Keliakiaruokavalio ja luun mineraalitiheys

Katriina Kukkonen-Harjula

Näytön aste: A

Keliakian ruokavaliohoito parantaa luuntiheyttä.

The objective of the systematic review «Grace-Farfaglia P. Bones of contention: bone miner...»1 was to examine whether a gluten-free diet (GFD), alone or in combination with other interventions, leads to bone mineral increase or recovery in newly diagnosed adults with celiac disease (CD). The literature search was aimed at untreated and treated adults with CD observed for at least one year. The types of studies considered were cohort, case-control, and randomized controlled designs. A keyword search was accomplished in 7 databases (from January 1996 to April 2015). Literature search was aimed at studies with a focus on the treatment of newly diagnosed adults with CD that reported the dependent variable as bone mineral density (BMD) as a dual-energy X-ray absorptiometry (DXA) T-score at baseline and at the annual assessment. Treatment modalities sought included GFD, physical activity, or vitamin and mineral supplementation. Methodological quality was assessed using the STROBE criteria. After the publication year 2008, most of the publications fell into the "A" quality category.

Three categories of studies were identified: GFD; GFD and nutritional supplement; GFD and bisphosphonates; and a combination of GFD, supplement and exercise. A total of 180 articles were retrieved, and of them 20 studies fulfilled inclusion criteria. Most studies included few participants. Three were RCTs: one used GFD, another used GFD and supplements, and the third one used GFD and zoledronic acid. Studies also lacked uniformity in dietary intake and compliance assessment measures. Medical developments in diagnosis and classification of CD made study comparisons difficult because of the clinical heterogeneity between subjects with little or no villous atrophy. Therefore no meta-analysis was performed.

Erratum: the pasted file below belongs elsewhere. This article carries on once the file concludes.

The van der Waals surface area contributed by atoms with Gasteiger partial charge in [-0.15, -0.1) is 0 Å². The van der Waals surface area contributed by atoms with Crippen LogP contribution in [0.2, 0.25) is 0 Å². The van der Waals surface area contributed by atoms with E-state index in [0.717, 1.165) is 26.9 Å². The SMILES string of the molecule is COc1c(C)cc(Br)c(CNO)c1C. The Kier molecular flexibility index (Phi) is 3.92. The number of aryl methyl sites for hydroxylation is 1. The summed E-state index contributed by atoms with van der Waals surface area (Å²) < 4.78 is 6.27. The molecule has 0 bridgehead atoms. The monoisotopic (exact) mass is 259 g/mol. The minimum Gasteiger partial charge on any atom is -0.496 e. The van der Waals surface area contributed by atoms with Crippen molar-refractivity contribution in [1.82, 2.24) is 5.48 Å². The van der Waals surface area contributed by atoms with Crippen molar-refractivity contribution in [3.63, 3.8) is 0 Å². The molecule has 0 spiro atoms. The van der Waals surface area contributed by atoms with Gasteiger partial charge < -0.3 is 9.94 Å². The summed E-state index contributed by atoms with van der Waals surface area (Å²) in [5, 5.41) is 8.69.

Among GFD studies, adherence to diet had a positive effect on bone mineral density. The greatest diet treatment gain in BMD occurred in the first year in longitudinal studies that followed individuals for more than 12 months (3 studies). Full recovery was mainly achieved after 5 years (1 study). Newly diagnosed older adults benefitted from the GFD with significant gains in femoral and lumbar spine BMD after the first year (2 studies).

  • Study quality: Moderate
  • Applicability: Good
  • Comment: The systematic review was completed by one author only, which induces bias in literature search, and in evaluating fulfilment of inclusion criteria and study quality. Study synthesis is very narrative only. BMD was not uniformly classified as normal, osteopenia and osteoporosis. Thus even a statistically significant increase in BMD after GFD does not directly refer to clinically meaningful prevention or reversal of osteoporosis.


  1. Grace-Farfaglia P. Bones of contention: bone mineral density recovery in celiac disease--a systematic review. Nutrients 2015;7:3347-69 «PMID: 25961322»PubMed